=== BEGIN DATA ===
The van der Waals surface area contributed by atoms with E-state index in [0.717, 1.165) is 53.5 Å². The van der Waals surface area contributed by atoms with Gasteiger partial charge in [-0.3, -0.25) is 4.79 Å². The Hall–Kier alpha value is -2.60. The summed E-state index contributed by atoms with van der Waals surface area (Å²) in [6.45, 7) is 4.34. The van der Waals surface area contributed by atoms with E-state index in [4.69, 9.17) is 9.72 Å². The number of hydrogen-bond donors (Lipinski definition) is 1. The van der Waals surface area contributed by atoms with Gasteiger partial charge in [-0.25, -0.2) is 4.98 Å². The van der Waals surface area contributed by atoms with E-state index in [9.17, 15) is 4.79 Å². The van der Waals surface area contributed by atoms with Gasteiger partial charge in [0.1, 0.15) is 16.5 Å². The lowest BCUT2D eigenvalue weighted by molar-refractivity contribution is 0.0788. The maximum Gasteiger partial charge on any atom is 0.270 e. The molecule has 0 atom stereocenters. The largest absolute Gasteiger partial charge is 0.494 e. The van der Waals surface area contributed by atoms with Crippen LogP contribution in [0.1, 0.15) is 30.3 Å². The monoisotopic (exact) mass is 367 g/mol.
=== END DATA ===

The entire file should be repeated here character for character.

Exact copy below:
The van der Waals surface area contributed by atoms with E-state index in [0.717, 1.165) is 53.5 Å². The van der Waals surface area contributed by atoms with Gasteiger partial charge in [-0.3, -0.25) is 4.79 Å². The Hall–Kier alpha value is -2.60. The summed E-state index contributed by atoms with van der Waals surface area (Å²) in [6.45, 7) is 4.34. The van der Waals surface area contributed by atoms with E-state index in [4.69, 9.17) is 9.72 Å². The number of hydrogen-bond donors (Lipinski definition) is 1. The van der Waals surface area contributed by atoms with Gasteiger partial charge in [-0.25, -0.2) is 4.98 Å². The van der Waals surface area contributed by atoms with E-state index in [9.17, 15) is 4.79 Å². The van der Waals surface area contributed by atoms with Gasteiger partial charge in [0.1, 0.15) is 16.5 Å². The lowest BCUT2D eigenvalue weighted by molar-refractivity contribution is 0.0788. The maximum Gasteiger partial charge on any atom is 0.270 e. The molecule has 0 atom stereocenters. The largest absolute Gasteiger partial charge is 0.494 e. The van der Waals surface area contributed by atoms with Crippen LogP contribution in [0.1, 0.15) is 30.3 Å². The monoisotopic (exact) mass is 367 g/mol.